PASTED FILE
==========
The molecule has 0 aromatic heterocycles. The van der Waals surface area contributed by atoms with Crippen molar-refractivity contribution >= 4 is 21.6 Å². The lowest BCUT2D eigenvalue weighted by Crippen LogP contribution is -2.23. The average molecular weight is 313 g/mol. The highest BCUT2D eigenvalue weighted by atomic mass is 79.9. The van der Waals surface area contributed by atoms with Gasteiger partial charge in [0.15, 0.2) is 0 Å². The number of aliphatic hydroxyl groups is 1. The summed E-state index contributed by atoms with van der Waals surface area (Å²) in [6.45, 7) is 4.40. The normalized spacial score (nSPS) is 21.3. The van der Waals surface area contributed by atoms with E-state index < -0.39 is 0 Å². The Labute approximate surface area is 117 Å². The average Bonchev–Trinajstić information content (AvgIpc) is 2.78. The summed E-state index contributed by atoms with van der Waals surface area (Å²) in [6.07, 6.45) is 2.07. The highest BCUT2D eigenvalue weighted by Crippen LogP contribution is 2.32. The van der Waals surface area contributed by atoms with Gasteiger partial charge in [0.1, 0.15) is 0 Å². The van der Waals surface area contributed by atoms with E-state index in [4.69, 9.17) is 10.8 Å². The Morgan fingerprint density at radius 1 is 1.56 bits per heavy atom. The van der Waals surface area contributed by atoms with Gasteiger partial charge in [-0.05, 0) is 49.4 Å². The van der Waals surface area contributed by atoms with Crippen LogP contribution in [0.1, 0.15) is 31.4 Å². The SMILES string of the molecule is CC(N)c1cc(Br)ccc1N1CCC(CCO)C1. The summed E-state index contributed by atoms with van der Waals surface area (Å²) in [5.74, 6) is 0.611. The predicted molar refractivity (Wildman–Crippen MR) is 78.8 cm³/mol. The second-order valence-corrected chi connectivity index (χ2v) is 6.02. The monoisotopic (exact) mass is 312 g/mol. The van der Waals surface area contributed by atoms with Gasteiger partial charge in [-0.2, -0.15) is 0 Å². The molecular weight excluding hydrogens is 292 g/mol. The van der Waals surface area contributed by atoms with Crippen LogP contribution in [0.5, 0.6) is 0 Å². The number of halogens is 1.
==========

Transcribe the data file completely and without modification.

The molecule has 0 aromatic heterocycles. The van der Waals surface area contributed by atoms with Crippen molar-refractivity contribution >= 4 is 21.6 Å². The lowest BCUT2D eigenvalue weighted by Crippen LogP contribution is -2.23. The average molecular weight is 313 g/mol. The highest BCUT2D eigenvalue weighted by atomic mass is 79.9. The van der Waals surface area contributed by atoms with Gasteiger partial charge in [0.15, 0.2) is 0 Å². The number of aliphatic hydroxyl groups is 1. The summed E-state index contributed by atoms with van der Waals surface area (Å²) in [6.45, 7) is 4.40. The normalized spacial score (nSPS) is 21.3. The van der Waals surface area contributed by atoms with E-state index < -0.39 is 0 Å². The Labute approximate surface area is 117 Å². The average Bonchev–Trinajstić information content (AvgIpc) is 2.78. The summed E-state index contributed by atoms with van der Waals surface area (Å²) in [6.07, 6.45) is 2.07. The highest BCUT2D eigenvalue weighted by Crippen LogP contribution is 2.32. The van der Waals surface area contributed by atoms with Gasteiger partial charge in [0.1, 0.15) is 0 Å². The van der Waals surface area contributed by atoms with E-state index in [4.69, 9.17) is 10.8 Å². The Morgan fingerprint density at radius 1 is 1.56 bits per heavy atom. The van der Waals surface area contributed by atoms with Gasteiger partial charge in [-0.05, 0) is 49.4 Å². The van der Waals surface area contributed by atoms with Crippen LogP contribution in [0.1, 0.15) is 31.4 Å². The SMILES string of the molecule is CC(N)c1cc(Br)ccc1N1CCC(CCO)C1. The summed E-state index contributed by atoms with van der Waals surface area (Å²) in [5.74, 6) is 0.611. The predicted molar refractivity (Wildman–Crippen MR) is 78.8 cm³/mol. The second-order valence-corrected chi connectivity index (χ2v) is 6.02. The monoisotopic (exact) mass is 312 g/mol. The van der Waals surface area contributed by atoms with Gasteiger partial charge in [-0.2, -0.15) is 0 Å². The molecular weight excluding hydrogens is 292 g/mol. The van der Waals surface area contributed by atoms with Crippen LogP contribution in [0.5, 0.6) is 0 Å². The number of halogens is 1.